Recent opinion pieces in The Chronicle of Philanthropy have decried the lack of capacity of foundation and nonprofit infrastructure groups to be strong policy advocates.
Community foundation leader Emmett Carson suggested that "To Strengthen the Nonprofit World, Independent Sector and the Council on Foundations Should Merge" (December 4, 2015). In "Why the Nonprofit World Needs 2 Groups to Press Its Agenda" (December 21, 2015), Pablo Eisenberg disagreed, observing that "John Gardner, Independent Sector’s founding chairman, wanted the membership to be limited to nonprofit groups [because he] feared that if the organization also represented grant makers, nonprofits would be overshadowed by foundations and would lose power and influence within the organization." In "5 Ways to Increase Nonprofit-Advocacy Clout" (January 19, 2016), George Mason University professor Alan Abramson asked whether it is "time to consider a closer alliance — or even merger — of Independent Sector and the National Council of Nonprofits."
While they disagree on the solution, all are correct that honest dialogue is long overdue to identify how best to meet the urgent advocacy needs of the nonprofit and foundation communities. I write — as someone who has spent more than 30 years deeply entrenched in advocacy and public policy in the business, government, and nonprofit sectors, and who now leads a large network of charitable nonprofits — to share some key facts for consideration in the broader debate.
Nonprofits and foundations — and the people we serve — are being hurt by policy decisions.
Since the Great Recession began, government policy makers have been shifting more of their financial responsibilities onto the backs of charitable nonprofits and funders through:
- deep funding cuts (when governments cut funding, they don’t cut underlying human needs, leaving nonprofits and foundations to fill the gaps).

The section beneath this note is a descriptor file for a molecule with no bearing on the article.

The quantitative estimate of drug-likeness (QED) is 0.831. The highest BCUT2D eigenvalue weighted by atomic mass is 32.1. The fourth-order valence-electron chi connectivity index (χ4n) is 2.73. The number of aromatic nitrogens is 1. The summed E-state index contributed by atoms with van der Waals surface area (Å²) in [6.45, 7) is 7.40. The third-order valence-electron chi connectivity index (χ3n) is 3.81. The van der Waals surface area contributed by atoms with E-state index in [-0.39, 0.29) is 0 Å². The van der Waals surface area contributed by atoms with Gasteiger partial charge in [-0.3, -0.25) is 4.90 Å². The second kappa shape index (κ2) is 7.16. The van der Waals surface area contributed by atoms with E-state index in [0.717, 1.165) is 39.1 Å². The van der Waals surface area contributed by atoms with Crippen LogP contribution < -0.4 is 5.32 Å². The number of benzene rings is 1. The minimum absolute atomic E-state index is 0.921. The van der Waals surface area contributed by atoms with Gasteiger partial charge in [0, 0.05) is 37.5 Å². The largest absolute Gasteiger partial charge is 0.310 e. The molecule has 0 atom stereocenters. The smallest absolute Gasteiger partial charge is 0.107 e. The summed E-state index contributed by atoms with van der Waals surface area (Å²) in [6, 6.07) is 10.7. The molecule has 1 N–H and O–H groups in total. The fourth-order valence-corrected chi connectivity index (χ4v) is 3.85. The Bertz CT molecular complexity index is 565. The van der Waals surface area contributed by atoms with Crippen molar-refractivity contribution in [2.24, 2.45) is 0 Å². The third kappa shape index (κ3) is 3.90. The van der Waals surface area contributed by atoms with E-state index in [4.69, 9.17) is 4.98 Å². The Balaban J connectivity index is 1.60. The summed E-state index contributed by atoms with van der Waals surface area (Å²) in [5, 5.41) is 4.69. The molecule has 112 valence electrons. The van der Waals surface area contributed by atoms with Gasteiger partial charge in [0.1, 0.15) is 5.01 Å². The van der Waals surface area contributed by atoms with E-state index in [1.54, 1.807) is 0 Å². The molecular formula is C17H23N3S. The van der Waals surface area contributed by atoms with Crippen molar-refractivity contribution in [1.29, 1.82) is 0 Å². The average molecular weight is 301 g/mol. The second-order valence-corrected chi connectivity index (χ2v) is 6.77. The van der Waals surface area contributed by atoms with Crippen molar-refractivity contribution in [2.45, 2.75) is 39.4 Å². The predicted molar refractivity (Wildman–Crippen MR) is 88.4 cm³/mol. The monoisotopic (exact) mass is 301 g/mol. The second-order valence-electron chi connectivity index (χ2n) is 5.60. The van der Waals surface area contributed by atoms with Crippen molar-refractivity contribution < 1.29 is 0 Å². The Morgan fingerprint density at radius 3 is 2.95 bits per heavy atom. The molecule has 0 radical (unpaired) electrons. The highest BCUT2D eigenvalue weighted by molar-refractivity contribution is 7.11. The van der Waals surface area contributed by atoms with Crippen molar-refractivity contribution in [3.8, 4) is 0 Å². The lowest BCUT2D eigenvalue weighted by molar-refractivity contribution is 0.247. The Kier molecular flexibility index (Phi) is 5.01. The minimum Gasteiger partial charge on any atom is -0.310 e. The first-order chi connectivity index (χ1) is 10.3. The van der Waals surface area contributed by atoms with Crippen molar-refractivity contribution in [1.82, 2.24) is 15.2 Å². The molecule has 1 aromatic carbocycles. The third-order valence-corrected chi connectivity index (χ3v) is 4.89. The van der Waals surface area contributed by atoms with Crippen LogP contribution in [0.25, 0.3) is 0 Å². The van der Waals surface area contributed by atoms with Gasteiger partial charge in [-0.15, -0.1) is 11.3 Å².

- attempting to take money away from nonprofit missions (by trying to impose taxes, fees, and payments in lieu of taxes (PILOTs); revoke or revise tax exemptions; reclassify property as taxable; and eliminate or limit deductions for charitable contributions).
- failing to pay nonprofits for the full costs of contracted services they provide on behalf of governments (binding nonprofits to the starvation cycle and imposing a "hidden tax" on private philanthropy to subsidize the shortfalls).
These actions and many others combine to hurt the individuals and communities that nonprofits and foundations jointly serve, increasing needs and making nonprofits less sustainable, less efficient, and less effective. And even if governments aren’t taxing foundations directly, they are tapping philanthropic resources indirectly by expecting private donors to pay the higher taxes, fees, and other costs imposed on nonprofits to fill government budget holes.
Harmful policy actions amount to death by a thousand cuts, with daily news reports about state cuts to food-stamp eligibility, local attempts to rewrite property-tax exemptions, governments not paying contracts on time, and more. Research by the Center for Effective Philanthropy revealed that 76 percent of foundation executives surveyed reported that their greatest barrier to making progress is the "current government policy environment," with most saying "it is a significant or an extreme barrier." As one foundation leader observed, "Federal and state legislation is debilitating the human services programs that are critical to our communities; even with our best efforts, philanthropy cannot fill the gap alone."
Advocacy involves much more than just legislative lobbying.
Public policy is forged not only by legislation, but also by equally binding administrative regulations, executive actions, and judicial decisions, as well as public opinion, nonpartisan voter engagement, and lots more. Playing in just one dimension of a multidimensional game guarantees harmful losses. Effective nonprofit advocacy must engage in all forums.
Most policy action is taking place in the states, not in Washington.
Policy threats and opportunities neither start nor stop at the D.C. Beltway. Consider the data: During its last two full terms (2011-2014), Congress passed only 579 bills, while state legislatures passed almost 136,000. That’s why the National Council of Nonprofits and our network of state associations focus primarily (but not exclusively) on policy issues erupting in the states. Advocacy is needed anywhere and everywhere there are threats to an organization’s mission, not just in Washington. A federal policy presence for foundations and nonprofits is still necessary, but fixating solely on Washington is unsafe when most policy action occurs in the states.